A civil defamation lawsuit filed in a U.S. court by former Colombian President Álvaro Uribe Vélez against journalist Daniel Coronell is the latest broadside in a long and bitter dispute pitting one of Colombia’s most powerful politicians against an investigative reporter.
Since the early 2000s Coronell has exposed corruption, conflicts of interest and human rights abuses by officials who served in Uribe’s government or by his political allies and relatives. Much of this reporting has been published in his popular column in the Colombian newsweekly Semana.
Coronell is widely considered one of Colombia’s most influential journalists and has received seven Simón Bolívar national journalism awards, Colombia’s version of the Pulitzers. However, he has paid a heavy price for his exposés.
Coronell told CPJ that he and his family were forced to flee Colombia for the U.S. in 2005 during Uribe’s first presidential term, after the journalist received death threats from a close political ally of Uribe. Colombian authorities confirmed that Coronell was one of the targets of a massive illegal spying operation by Uribe’s government, that started around 2004. Uribe constantly insults Coronell on Twitter and has now taken the fight overseas.
In the civil suit filed at Florida’s Miami-Dade Circuit Court on March 30, Uribe accuses Coronell of juxtaposing facts to falsely suggest that the former president had engaged in witness tampering, obstruction of justice, and other illegal activities. Coronell told CPJ that he stands by his reporting.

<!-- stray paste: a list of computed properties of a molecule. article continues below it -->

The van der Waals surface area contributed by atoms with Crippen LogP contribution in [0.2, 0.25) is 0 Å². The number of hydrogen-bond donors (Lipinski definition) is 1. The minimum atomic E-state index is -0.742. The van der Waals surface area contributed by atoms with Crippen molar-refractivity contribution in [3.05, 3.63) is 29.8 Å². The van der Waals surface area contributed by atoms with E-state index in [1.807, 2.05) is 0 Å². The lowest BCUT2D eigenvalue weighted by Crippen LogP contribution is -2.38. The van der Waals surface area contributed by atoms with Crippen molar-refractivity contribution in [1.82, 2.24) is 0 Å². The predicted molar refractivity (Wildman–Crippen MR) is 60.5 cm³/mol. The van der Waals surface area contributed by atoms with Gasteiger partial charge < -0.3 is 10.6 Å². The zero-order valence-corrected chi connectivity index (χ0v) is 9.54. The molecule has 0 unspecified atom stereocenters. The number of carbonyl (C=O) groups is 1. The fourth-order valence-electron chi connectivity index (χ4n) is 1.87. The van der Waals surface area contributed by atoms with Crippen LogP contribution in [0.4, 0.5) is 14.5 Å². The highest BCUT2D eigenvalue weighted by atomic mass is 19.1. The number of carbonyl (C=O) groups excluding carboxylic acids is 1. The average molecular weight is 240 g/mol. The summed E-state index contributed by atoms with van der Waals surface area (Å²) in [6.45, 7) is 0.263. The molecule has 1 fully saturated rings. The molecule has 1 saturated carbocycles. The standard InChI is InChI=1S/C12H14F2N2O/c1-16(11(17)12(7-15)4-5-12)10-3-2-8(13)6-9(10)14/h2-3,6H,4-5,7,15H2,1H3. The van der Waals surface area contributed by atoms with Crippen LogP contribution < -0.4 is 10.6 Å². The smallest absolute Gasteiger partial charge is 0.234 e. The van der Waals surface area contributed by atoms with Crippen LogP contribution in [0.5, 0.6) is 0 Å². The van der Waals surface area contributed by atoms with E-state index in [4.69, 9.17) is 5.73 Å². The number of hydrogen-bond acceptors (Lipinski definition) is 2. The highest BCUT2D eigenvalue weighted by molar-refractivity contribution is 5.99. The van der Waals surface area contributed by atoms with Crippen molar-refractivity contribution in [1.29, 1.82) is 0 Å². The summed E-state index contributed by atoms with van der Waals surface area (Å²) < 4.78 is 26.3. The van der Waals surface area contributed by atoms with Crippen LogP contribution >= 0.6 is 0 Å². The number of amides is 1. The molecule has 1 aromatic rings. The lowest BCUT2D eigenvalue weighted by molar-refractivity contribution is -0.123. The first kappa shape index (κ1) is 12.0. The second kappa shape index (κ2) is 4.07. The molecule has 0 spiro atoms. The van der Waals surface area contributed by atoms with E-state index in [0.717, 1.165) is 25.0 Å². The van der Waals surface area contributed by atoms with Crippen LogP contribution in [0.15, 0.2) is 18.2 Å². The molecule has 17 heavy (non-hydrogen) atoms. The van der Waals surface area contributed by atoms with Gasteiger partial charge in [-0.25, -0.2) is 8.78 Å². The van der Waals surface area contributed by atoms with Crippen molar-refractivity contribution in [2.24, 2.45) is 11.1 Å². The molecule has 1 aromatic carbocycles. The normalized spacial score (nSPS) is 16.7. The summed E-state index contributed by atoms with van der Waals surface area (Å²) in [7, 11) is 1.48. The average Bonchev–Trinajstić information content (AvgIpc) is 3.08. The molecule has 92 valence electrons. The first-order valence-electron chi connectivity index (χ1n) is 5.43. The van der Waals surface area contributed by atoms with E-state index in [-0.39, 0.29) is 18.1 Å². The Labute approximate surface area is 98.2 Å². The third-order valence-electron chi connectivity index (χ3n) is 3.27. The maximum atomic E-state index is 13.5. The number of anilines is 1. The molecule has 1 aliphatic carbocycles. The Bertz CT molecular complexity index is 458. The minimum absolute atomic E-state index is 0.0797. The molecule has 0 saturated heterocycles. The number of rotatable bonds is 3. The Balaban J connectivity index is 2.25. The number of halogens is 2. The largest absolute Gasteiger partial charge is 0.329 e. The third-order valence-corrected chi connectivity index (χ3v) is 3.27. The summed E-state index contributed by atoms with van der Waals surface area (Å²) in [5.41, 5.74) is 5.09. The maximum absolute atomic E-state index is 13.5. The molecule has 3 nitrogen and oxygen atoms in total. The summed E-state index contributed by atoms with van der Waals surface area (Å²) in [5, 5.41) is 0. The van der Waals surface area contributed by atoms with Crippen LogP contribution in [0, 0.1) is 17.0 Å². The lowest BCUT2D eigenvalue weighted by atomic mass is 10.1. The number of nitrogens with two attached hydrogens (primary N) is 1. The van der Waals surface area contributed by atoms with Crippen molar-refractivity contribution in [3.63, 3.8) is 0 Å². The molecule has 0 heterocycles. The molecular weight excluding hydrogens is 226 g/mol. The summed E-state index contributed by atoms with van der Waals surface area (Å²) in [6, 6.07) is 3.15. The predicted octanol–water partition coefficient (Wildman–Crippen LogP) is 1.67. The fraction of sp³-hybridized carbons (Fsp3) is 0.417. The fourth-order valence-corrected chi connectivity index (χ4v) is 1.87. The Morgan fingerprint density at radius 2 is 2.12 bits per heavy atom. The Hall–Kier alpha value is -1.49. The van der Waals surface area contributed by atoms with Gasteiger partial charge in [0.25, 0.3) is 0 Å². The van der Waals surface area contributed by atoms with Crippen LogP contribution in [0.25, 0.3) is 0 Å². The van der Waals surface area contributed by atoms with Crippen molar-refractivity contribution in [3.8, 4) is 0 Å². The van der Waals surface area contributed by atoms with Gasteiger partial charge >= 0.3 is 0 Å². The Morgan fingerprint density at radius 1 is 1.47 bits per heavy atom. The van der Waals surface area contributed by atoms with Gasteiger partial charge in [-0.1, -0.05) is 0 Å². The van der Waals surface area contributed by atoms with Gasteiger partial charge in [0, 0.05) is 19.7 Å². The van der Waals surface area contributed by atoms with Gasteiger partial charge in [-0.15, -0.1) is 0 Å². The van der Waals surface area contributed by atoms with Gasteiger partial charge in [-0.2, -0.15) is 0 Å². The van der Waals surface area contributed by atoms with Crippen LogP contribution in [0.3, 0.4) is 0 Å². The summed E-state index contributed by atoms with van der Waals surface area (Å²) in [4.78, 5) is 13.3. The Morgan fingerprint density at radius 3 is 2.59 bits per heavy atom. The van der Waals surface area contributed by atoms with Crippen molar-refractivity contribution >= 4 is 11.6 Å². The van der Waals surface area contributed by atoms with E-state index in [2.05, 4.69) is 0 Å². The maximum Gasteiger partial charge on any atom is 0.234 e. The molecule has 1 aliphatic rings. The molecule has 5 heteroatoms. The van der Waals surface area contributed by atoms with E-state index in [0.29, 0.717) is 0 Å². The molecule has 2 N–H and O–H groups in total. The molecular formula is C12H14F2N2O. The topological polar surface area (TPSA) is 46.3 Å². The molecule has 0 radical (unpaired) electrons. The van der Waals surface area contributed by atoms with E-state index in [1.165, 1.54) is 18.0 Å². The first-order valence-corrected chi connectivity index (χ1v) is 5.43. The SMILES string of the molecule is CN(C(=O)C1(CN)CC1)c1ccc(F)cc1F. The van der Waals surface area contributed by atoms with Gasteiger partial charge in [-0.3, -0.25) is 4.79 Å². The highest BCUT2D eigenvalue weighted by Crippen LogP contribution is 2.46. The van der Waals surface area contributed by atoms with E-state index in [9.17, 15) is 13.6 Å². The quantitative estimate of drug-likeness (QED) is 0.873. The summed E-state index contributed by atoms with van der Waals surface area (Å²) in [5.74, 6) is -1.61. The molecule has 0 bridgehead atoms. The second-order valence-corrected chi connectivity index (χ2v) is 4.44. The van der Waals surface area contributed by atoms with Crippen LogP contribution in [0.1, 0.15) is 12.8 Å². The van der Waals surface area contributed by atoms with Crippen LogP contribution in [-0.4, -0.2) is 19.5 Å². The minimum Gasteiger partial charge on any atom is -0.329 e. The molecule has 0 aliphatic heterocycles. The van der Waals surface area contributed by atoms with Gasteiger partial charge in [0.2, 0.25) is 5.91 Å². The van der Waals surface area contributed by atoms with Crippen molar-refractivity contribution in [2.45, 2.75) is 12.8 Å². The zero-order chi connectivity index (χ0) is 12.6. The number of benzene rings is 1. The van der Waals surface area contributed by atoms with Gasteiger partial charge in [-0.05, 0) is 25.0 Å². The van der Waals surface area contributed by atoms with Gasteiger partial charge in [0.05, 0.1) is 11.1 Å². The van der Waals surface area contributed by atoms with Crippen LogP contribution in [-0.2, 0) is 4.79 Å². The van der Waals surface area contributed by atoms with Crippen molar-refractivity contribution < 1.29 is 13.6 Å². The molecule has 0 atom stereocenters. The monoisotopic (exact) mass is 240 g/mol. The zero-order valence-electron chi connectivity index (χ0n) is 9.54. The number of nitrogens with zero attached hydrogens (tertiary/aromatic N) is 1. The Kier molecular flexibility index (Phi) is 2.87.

“This is a systematic campaign to silence me,” Coronell, a dual U.S.-Colombian citizen, said in a telephone interview from Miami, where he is president of news for Univision. Uribe, he added “is trying to shut me up and ruin my reputation.”
Now a senator, Uribe did not respond to emails from CPJ requesting comment.
Pedro Vaca, director of the Bogotá-based Foundation for Press Freedom (FLIP), told CPJ that he is not aware of any other case in which a Colombian politician has sued a journalist for defamation in a foreign court. But, he said, it shows the lengths that Uribe is willing to go to harass journalists.
“This has a chilling effect because when Uribe sues Daniel Coronell he is also sending a message to other journalists and news organizations as to just how far their criticism will be tolerated,” Vaca said.
During his two terms as president from 2002-10, Uribe was popular for leading a military campaign that weakened Marxist rebels and improved security in war-torn Colombia. Banned by the constitution from seeking a third term, Uribe founded a conservative Democratic Center party and was elected to the senate in 2014 and re-elected in 2018, receiving more votes than any other legislative candidate.
Uribe remains so influential that his opposition to a 2016 peace treaty negotiated by then-President Juan Manuel Santos to end a half-century-old guerrilla war helped convince voters to reject the accord in a plebiscite. [Congress later ratified a modified version.] Last year, Uribe’s endorsement helped propel Iván Duque, a little known first-term senator, to the presidency.
For his part, Coronell often examines the abuse of power by politicians.
According to the Colombian news site La Silla Vacía: “Coronell has exposed some of the biggest scandals in recent years. His strength is in uncovering the secrets of the executive branch.”